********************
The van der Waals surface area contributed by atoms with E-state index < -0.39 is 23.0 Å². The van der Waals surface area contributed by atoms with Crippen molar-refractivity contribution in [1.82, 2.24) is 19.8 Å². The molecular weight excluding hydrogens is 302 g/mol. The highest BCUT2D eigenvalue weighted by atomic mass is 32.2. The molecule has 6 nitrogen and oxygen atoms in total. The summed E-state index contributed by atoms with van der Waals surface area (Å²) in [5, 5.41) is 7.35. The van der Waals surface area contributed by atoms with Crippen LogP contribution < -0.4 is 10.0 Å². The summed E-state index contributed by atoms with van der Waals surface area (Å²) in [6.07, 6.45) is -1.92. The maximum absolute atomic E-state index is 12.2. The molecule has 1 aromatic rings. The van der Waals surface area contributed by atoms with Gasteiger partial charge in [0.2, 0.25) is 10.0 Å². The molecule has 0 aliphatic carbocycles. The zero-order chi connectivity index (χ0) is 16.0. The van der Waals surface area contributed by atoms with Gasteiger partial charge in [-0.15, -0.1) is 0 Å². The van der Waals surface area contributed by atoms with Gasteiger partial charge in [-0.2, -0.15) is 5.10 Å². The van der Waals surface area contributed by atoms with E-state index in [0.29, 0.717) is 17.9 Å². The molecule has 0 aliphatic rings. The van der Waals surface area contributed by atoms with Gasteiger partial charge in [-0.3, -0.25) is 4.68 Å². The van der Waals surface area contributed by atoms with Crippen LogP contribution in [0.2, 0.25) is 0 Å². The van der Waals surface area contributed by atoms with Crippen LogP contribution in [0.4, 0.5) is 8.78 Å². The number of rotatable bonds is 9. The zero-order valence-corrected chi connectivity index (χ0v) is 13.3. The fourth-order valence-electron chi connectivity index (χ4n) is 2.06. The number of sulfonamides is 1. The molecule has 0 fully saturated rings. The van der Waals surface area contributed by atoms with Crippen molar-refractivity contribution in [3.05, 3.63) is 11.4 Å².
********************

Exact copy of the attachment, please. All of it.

The van der Waals surface area contributed by atoms with E-state index < -0.39 is 23.0 Å². The van der Waals surface area contributed by atoms with Crippen molar-refractivity contribution in [1.82, 2.24) is 19.8 Å². The molecular weight excluding hydrogens is 302 g/mol. The highest BCUT2D eigenvalue weighted by atomic mass is 32.2. The molecule has 6 nitrogen and oxygen atoms in total. The summed E-state index contributed by atoms with van der Waals surface area (Å²) in [5, 5.41) is 7.35. The van der Waals surface area contributed by atoms with Crippen LogP contribution < -0.4 is 10.0 Å². The summed E-state index contributed by atoms with van der Waals surface area (Å²) in [6.07, 6.45) is -1.92. The maximum absolute atomic E-state index is 12.2. The molecule has 1 aromatic rings. The van der Waals surface area contributed by atoms with Gasteiger partial charge in [0.2, 0.25) is 10.0 Å². The molecule has 0 aliphatic carbocycles. The zero-order chi connectivity index (χ0) is 16.0. The van der Waals surface area contributed by atoms with Gasteiger partial charge in [-0.15, -0.1) is 0 Å². The van der Waals surface area contributed by atoms with Gasteiger partial charge in [-0.2, -0.15) is 5.10 Å². The van der Waals surface area contributed by atoms with E-state index in [0.29, 0.717) is 17.9 Å². The molecule has 0 aliphatic rings. The van der Waals surface area contributed by atoms with Gasteiger partial charge in [-0.3, -0.25) is 4.68 Å². The van der Waals surface area contributed by atoms with Crippen LogP contribution in [0.2, 0.25) is 0 Å². The van der Waals surface area contributed by atoms with Crippen LogP contribution in [0.4, 0.5) is 8.78 Å². The number of rotatable bonds is 9. The zero-order valence-corrected chi connectivity index (χ0v) is 13.3. The fourth-order valence-electron chi connectivity index (χ4n) is 2.06. The number of sulfonamides is 1. The molecule has 0 fully saturated rings. The van der Waals surface area contributed by atoms with Crippen molar-refractivity contribution in [3.05, 3.63) is 11.4 Å².